Using shock grenades, the soldiers walked up to the second floor of the Rashid home, where the entire family had gathered. Samir and Munir Rashid opened the door to the soldiers, immediately putting their hands over their heads. The soldiers demanded that Munir bring them the key to the iron entrance gate, and made Samir accompany them in searches of apartments on the upper floor. A few minutes later, when Munir returned with the key, he saw soldiers carrying his brother on a stretcher.

Samir was dressed only in his pants; blood ran from his naked chest. His dead body remained at the front of the building until January 14. From bloodstains discovered later it is possible to conclude that Samir Rashid was shot on the southeast porch of the four-story house. Two weeks later, after the attack had ended, there were no signs of shooting on the porch wall.

‘They returned fire at the terrorists’

Haaretz asked the IDF Spokesman’s Office: “Samir Rashid worked for the United Nations Relief and Works Agency. According to his family, the agency and reporters have already asked the IDF why Samir Rashid was shot. The IDF answered that Rashid was trying to escape, according to the family. Is it possible to conclude that Samir Rashid was killed at close range? Has the IDF examined the circumstances surrounding Samir Rashid’s killing?”

The spokesman responded: “Upon examination it came to light that IDF soldiers were fired on during their mission in the area under discussion, and they returned fire at the terrorists. During the exchange of fire in a combat zone, a man was hurt. The claims of shooting at close range are completely baseless.”

The date when Jamila Da’ur, 61, and her son Mohammed, 32, were killed is unknown. On January 18, their bodies were found at the entrance to their home in the Atatra neighborhood. Someone had covered the woman’s body with a blanket, apparently a few days after she died, because there were no signs of blood on the blanket. Mohammed was found with his hands in the motion of raising his shirt.

On the night of January 3, a Saturday, when the explosions and shelling increased, the Da’ur family wanted to escape from their home. But fleeing was also dangerous; shells fell all around, a rocket injured one of them, and glass shattered over people’s heads in the distance. The Da’ur family did not get further than a hundred meters from their house, spending the night wide awake and frightened at a neighbor’s.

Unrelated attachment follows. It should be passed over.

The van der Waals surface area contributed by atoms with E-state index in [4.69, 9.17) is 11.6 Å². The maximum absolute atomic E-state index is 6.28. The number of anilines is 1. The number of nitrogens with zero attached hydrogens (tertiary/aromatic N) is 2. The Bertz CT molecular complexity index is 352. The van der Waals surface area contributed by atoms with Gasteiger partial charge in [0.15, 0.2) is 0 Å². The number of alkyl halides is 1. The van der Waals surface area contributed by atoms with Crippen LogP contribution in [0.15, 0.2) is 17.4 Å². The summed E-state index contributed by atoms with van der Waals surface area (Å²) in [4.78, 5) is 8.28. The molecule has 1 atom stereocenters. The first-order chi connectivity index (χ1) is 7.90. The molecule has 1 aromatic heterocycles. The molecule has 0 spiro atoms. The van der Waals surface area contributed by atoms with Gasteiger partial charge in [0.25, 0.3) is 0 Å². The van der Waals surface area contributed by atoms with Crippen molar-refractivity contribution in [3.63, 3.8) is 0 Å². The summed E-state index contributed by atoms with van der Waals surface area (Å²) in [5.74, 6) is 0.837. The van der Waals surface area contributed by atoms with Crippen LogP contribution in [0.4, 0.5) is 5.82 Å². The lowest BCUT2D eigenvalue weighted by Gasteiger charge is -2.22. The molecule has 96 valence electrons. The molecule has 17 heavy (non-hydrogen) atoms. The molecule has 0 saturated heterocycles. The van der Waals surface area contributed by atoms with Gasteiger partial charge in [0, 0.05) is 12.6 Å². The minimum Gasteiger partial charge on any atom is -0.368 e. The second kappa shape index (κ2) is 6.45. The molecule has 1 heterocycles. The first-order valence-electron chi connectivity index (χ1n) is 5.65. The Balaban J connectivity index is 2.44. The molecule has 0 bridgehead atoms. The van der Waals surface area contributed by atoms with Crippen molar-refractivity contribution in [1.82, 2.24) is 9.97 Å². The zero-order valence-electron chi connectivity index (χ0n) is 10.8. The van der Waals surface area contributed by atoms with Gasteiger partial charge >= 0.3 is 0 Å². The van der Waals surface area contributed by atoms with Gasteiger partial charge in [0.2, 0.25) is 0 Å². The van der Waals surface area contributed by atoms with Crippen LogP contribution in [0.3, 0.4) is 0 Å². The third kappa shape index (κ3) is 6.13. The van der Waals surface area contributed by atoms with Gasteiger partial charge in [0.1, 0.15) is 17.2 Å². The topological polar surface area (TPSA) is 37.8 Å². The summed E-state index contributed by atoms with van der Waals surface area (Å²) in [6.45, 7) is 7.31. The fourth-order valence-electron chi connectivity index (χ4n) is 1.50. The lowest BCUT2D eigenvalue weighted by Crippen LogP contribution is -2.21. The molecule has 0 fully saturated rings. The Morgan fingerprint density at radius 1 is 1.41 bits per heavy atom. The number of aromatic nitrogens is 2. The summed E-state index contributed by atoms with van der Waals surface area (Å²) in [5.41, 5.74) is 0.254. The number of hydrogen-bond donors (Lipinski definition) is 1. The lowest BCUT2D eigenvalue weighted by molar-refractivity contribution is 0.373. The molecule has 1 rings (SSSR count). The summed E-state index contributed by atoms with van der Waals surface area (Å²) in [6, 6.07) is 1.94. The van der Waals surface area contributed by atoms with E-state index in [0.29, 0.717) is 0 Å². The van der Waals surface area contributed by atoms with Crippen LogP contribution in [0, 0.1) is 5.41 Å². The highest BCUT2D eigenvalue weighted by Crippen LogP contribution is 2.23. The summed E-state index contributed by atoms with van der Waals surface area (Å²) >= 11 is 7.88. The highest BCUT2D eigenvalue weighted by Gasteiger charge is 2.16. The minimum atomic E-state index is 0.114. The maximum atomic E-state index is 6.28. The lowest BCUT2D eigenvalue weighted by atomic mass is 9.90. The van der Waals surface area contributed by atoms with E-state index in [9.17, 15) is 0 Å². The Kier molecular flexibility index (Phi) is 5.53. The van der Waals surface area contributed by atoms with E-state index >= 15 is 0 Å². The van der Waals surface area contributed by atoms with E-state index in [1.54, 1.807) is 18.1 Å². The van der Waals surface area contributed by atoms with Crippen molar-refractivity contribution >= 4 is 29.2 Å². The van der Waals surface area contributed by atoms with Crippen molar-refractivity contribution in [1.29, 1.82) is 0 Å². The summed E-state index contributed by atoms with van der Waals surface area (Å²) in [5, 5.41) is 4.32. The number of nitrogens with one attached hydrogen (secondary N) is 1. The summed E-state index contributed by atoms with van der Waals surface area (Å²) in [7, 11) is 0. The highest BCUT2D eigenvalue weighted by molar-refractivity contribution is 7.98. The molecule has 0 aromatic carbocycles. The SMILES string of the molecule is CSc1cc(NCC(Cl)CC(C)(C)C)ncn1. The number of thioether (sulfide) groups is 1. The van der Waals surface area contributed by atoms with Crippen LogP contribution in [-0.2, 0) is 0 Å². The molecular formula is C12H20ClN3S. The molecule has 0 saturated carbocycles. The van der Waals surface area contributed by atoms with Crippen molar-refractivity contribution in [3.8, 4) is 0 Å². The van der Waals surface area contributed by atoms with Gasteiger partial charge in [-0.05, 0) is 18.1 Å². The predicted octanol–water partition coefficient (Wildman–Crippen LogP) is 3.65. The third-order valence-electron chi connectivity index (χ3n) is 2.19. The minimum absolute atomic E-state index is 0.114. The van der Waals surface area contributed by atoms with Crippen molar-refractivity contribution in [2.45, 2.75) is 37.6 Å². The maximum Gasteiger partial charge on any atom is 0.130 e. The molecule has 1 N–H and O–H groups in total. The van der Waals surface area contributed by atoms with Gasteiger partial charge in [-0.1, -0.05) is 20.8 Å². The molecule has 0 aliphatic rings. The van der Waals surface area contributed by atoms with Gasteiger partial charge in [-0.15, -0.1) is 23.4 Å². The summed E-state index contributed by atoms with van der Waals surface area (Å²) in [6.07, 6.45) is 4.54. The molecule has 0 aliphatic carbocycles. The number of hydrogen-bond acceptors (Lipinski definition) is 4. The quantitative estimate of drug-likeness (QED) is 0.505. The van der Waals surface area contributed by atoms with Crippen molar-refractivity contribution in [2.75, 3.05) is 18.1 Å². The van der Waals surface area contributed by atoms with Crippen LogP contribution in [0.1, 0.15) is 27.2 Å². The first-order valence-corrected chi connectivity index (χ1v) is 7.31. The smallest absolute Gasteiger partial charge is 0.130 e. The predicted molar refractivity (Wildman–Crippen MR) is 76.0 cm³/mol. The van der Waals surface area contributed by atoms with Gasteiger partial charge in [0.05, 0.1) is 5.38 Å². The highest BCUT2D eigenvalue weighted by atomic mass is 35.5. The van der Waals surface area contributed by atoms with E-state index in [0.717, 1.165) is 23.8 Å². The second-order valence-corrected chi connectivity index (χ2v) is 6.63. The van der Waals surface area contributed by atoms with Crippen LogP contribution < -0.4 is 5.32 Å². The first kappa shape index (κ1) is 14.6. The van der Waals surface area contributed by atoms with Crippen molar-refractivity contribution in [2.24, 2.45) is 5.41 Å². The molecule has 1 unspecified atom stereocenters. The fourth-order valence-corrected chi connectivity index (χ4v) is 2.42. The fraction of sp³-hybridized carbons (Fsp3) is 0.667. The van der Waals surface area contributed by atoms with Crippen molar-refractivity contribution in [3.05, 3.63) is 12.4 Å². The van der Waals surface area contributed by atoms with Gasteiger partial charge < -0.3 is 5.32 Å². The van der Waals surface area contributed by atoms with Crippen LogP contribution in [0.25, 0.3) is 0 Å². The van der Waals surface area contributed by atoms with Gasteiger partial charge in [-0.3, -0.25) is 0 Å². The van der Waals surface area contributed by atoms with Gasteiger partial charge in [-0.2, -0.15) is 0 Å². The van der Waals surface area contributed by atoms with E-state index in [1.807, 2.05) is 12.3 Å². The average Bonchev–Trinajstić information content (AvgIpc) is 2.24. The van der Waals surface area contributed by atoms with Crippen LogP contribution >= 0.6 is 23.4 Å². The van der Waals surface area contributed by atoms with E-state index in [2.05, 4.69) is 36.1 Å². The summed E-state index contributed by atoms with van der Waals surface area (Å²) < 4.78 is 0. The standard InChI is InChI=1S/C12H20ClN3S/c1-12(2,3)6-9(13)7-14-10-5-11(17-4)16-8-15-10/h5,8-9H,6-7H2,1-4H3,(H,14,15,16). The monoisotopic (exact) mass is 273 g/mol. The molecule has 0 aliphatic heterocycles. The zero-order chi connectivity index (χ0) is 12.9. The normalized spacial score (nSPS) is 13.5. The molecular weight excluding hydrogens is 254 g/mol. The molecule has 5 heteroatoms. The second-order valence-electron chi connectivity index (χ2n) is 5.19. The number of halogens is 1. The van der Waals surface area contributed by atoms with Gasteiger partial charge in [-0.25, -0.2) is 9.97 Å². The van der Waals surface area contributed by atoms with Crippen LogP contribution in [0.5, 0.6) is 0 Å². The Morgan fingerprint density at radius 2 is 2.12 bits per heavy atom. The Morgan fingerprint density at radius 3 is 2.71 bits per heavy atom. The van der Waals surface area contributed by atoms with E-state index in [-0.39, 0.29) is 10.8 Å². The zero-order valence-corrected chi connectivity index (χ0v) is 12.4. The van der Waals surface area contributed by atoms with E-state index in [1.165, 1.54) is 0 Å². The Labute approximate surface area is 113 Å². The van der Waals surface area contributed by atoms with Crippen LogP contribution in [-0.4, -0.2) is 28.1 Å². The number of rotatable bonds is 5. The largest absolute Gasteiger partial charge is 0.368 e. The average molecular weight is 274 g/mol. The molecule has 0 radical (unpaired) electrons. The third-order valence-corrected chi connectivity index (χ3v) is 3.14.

The next day Jamila and Mohammed somehow managed to return home, apparently to gather up documents and some valuables. In the afternoon, the IDF dropped white phosphorous shells on the area, killing five members of the Abu Halima family. The last telephone communication with the Da’urs took place Sunday night. Two mattresses in a corridor and an ashtray filled with cigarette butts were discovered the day the fighting ended, so the family has concluded that the two were still alive that Monday morning. A mobile phone and ID cards they had on them have disappeared.

Haaretz asked the IDF Spokesman’s Office: “Were the two killed because they were in an area that residents were asked to vacate? Were they killed because they were suspected of being armed or because armed people were in their vicinity?”

The office replied: “The matter was investigated, and is unknown [to us]. On the surface it appears the journalist has reached conclusions based on guesses and pieces of information. The army spokesman denies any statement that IDF soldiers intentionally shot, without reason, at Palestinians who were not involved [in fighting]. IDF soldiers and their officers have been trained and act in accordance with international legal regulations on warfare, and a great effort is made to reduce injury to the civilian population, even despite the monstrous use of civilians by Hamas.”

Ref: Haaretz

Barak: There is neither hunger nor crisis in Gaza

Defense Minister Ehud Barak told the cabinet on Sunday that he felt that there was no crisis in the Gaza Strip.

“There is no hunger or crisis in Gaza,” he said during a security briefing. “More supplies pass through the border crossings today than did during some points of the last cease-fire. Only sensitive materials or construction materials are not transferred in.”

Shin Bet security service Chief Yuval Diskin also briefed the cabinet “An ongoing improvement has been felt in the Egyptian efforts to curb arms smuggling along the Philadelphi route,” he said, referring to a strip of land along the Gaza-Egypt border.